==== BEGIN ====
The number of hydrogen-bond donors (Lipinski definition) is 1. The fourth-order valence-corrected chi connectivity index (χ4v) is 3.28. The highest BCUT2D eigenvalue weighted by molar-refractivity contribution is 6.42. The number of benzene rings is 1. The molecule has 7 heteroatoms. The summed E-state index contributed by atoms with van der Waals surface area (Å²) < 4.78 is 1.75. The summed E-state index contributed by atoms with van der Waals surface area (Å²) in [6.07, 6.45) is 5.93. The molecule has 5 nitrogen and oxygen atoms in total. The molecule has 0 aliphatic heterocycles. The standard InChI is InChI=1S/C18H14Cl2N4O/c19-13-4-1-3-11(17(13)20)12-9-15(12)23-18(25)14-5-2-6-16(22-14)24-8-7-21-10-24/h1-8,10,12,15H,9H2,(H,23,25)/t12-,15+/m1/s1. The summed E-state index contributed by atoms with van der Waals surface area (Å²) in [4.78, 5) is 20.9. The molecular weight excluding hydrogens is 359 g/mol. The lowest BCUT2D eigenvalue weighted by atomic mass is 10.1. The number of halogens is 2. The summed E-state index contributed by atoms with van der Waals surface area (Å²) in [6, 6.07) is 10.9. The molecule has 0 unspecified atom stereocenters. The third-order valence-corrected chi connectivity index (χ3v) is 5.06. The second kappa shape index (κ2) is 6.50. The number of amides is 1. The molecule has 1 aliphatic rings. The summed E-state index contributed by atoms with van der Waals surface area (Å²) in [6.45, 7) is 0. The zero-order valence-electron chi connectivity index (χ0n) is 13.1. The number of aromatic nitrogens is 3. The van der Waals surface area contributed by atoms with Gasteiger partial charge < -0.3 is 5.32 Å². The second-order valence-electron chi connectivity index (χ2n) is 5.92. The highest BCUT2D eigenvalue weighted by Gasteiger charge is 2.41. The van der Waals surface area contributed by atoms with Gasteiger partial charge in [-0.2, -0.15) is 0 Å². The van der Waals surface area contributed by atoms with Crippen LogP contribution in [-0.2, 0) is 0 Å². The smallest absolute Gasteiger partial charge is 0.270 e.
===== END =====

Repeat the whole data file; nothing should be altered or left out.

The number of hydrogen-bond donors (Lipinski definition) is 1. The fourth-order valence-corrected chi connectivity index (χ4v) is 3.28. The highest BCUT2D eigenvalue weighted by molar-refractivity contribution is 6.42. The number of benzene rings is 1. The molecule has 7 heteroatoms. The summed E-state index contributed by atoms with van der Waals surface area (Å²) < 4.78 is 1.75. The summed E-state index contributed by atoms with van der Waals surface area (Å²) in [6.07, 6.45) is 5.93. The molecule has 5 nitrogen and oxygen atoms in total. The molecule has 0 aliphatic heterocycles. The standard InChI is InChI=1S/C18H14Cl2N4O/c19-13-4-1-3-11(17(13)20)12-9-15(12)23-18(25)14-5-2-6-16(22-14)24-8-7-21-10-24/h1-8,10,12,15H,9H2,(H,23,25)/t12-,15+/m1/s1. The summed E-state index contributed by atoms with van der Waals surface area (Å²) in [4.78, 5) is 20.9. The molecular weight excluding hydrogens is 359 g/mol. The lowest BCUT2D eigenvalue weighted by atomic mass is 10.1. The number of halogens is 2. The summed E-state index contributed by atoms with van der Waals surface area (Å²) in [6, 6.07) is 10.9. The molecule has 0 unspecified atom stereocenters. The third-order valence-corrected chi connectivity index (χ3v) is 5.06. The second kappa shape index (κ2) is 6.50. The number of amides is 1. The molecule has 1 aliphatic rings. The summed E-state index contributed by atoms with van der Waals surface area (Å²) in [6.45, 7) is 0. The zero-order valence-electron chi connectivity index (χ0n) is 13.1. The number of aromatic nitrogens is 3. The van der Waals surface area contributed by atoms with Gasteiger partial charge < -0.3 is 5.32 Å². The second-order valence-electron chi connectivity index (χ2n) is 5.92. The highest BCUT2D eigenvalue weighted by Gasteiger charge is 2.41. The van der Waals surface area contributed by atoms with Gasteiger partial charge in [-0.2, -0.15) is 0 Å². The van der Waals surface area contributed by atoms with Crippen LogP contribution in [-0.2, 0) is 0 Å². The smallest absolute Gasteiger partial charge is 0.270 e.